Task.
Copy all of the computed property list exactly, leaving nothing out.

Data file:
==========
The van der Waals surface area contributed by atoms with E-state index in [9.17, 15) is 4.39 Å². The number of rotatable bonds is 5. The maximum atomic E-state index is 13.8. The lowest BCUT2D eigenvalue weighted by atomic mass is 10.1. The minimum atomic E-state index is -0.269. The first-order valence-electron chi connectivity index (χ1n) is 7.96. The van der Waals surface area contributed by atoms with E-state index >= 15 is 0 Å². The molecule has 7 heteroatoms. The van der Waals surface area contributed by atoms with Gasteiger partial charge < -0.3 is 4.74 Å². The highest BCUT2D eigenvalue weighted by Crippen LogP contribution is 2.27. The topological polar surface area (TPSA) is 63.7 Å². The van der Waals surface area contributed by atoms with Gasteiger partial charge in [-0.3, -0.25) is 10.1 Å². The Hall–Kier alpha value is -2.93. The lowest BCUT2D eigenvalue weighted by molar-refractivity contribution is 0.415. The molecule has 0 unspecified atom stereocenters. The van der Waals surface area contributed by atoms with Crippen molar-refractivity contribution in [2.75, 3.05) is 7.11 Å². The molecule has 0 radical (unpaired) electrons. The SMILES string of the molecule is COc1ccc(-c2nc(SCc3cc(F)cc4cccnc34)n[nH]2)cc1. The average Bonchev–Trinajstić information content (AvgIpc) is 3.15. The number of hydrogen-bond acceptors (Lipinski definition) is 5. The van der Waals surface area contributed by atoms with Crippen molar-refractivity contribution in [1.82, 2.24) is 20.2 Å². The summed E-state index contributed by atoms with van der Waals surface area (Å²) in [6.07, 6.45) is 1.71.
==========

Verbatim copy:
The van der Waals surface area contributed by atoms with E-state index in [9.17, 15) is 4.39 Å². The number of rotatable bonds is 5. The maximum atomic E-state index is 13.8. The lowest BCUT2D eigenvalue weighted by atomic mass is 10.1. The minimum atomic E-state index is -0.269. The first-order valence-electron chi connectivity index (χ1n) is 7.96. The van der Waals surface area contributed by atoms with E-state index >= 15 is 0 Å². The molecule has 7 heteroatoms. The van der Waals surface area contributed by atoms with Gasteiger partial charge < -0.3 is 4.74 Å². The highest BCUT2D eigenvalue weighted by Crippen LogP contribution is 2.27. The topological polar surface area (TPSA) is 63.7 Å². The van der Waals surface area contributed by atoms with Gasteiger partial charge in [-0.3, -0.25) is 10.1 Å². The Hall–Kier alpha value is -2.93. The lowest BCUT2D eigenvalue weighted by molar-refractivity contribution is 0.415. The molecule has 0 unspecified atom stereocenters. The van der Waals surface area contributed by atoms with Crippen molar-refractivity contribution in [2.75, 3.05) is 7.11 Å². The molecule has 0 radical (unpaired) electrons. The SMILES string of the molecule is COc1ccc(-c2nc(SCc3cc(F)cc4cccnc34)n[nH]2)cc1. The average Bonchev–Trinajstić information content (AvgIpc) is 3.15. The number of hydrogen-bond acceptors (Lipinski definition) is 5. The van der Waals surface area contributed by atoms with Crippen molar-refractivity contribution in [1.82, 2.24) is 20.2 Å². The summed E-state index contributed by atoms with van der Waals surface area (Å²) in [6.07, 6.45) is 1.71.